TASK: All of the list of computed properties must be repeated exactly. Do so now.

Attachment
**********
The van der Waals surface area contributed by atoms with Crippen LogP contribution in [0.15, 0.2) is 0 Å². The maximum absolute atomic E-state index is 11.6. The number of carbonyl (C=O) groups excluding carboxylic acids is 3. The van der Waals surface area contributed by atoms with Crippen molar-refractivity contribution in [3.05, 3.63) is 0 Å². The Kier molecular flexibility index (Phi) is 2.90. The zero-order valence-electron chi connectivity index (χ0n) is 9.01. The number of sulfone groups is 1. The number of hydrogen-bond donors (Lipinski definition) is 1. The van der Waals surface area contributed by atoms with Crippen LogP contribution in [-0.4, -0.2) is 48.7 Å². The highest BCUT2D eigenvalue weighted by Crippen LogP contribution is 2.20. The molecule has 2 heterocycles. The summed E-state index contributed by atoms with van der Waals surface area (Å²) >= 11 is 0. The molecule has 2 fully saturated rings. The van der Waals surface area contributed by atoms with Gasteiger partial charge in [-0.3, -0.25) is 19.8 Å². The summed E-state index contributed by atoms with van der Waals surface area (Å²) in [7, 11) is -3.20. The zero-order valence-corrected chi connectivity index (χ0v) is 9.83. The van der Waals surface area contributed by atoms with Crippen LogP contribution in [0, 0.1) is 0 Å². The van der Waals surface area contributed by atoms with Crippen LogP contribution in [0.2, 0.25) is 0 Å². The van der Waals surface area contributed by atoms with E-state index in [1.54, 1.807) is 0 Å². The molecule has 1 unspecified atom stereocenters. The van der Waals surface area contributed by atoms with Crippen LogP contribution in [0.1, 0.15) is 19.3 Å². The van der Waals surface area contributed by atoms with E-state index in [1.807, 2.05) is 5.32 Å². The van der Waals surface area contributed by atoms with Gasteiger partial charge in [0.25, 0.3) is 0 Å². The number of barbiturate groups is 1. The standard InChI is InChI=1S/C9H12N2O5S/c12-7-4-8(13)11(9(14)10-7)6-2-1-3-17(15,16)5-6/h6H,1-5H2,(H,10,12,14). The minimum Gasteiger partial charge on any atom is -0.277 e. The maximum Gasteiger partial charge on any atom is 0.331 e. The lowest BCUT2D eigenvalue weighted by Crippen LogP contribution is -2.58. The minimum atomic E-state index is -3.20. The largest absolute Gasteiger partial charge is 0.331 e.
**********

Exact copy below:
The van der Waals surface area contributed by atoms with Crippen LogP contribution in [0.15, 0.2) is 0 Å². The maximum absolute atomic E-state index is 11.6. The number of carbonyl (C=O) groups excluding carboxylic acids is 3. The van der Waals surface area contributed by atoms with Crippen molar-refractivity contribution in [3.05, 3.63) is 0 Å². The Kier molecular flexibility index (Phi) is 2.90. The zero-order valence-electron chi connectivity index (χ0n) is 9.01. The number of sulfone groups is 1. The number of hydrogen-bond donors (Lipinski definition) is 1. The van der Waals surface area contributed by atoms with Crippen LogP contribution in [-0.4, -0.2) is 48.7 Å². The highest BCUT2D eigenvalue weighted by Crippen LogP contribution is 2.20. The molecule has 2 heterocycles. The summed E-state index contributed by atoms with van der Waals surface area (Å²) >= 11 is 0. The molecule has 2 fully saturated rings. The van der Waals surface area contributed by atoms with Gasteiger partial charge in [-0.3, -0.25) is 19.8 Å². The summed E-state index contributed by atoms with van der Waals surface area (Å²) in [7, 11) is -3.20. The zero-order valence-corrected chi connectivity index (χ0v) is 9.83. The van der Waals surface area contributed by atoms with Crippen LogP contribution in [0, 0.1) is 0 Å². The van der Waals surface area contributed by atoms with Crippen LogP contribution in [0.2, 0.25) is 0 Å². The van der Waals surface area contributed by atoms with E-state index in [1.54, 1.807) is 0 Å². The molecule has 1 unspecified atom stereocenters. The van der Waals surface area contributed by atoms with Crippen LogP contribution in [0.1, 0.15) is 19.3 Å². The van der Waals surface area contributed by atoms with E-state index in [1.807, 2.05) is 5.32 Å². The van der Waals surface area contributed by atoms with Gasteiger partial charge in [0.25, 0.3) is 0 Å². The number of barbiturate groups is 1. The standard InChI is InChI=1S/C9H12N2O5S/c12-7-4-8(13)11(9(14)10-7)6-2-1-3-17(15,16)5-6/h6H,1-5H2,(H,10,12,14). The minimum Gasteiger partial charge on any atom is -0.277 e. The maximum Gasteiger partial charge on any atom is 0.331 e. The lowest BCUT2D eigenvalue weighted by Crippen LogP contribution is -2.58. The minimum atomic E-state index is -3.20. The largest absolute Gasteiger partial charge is 0.331 e.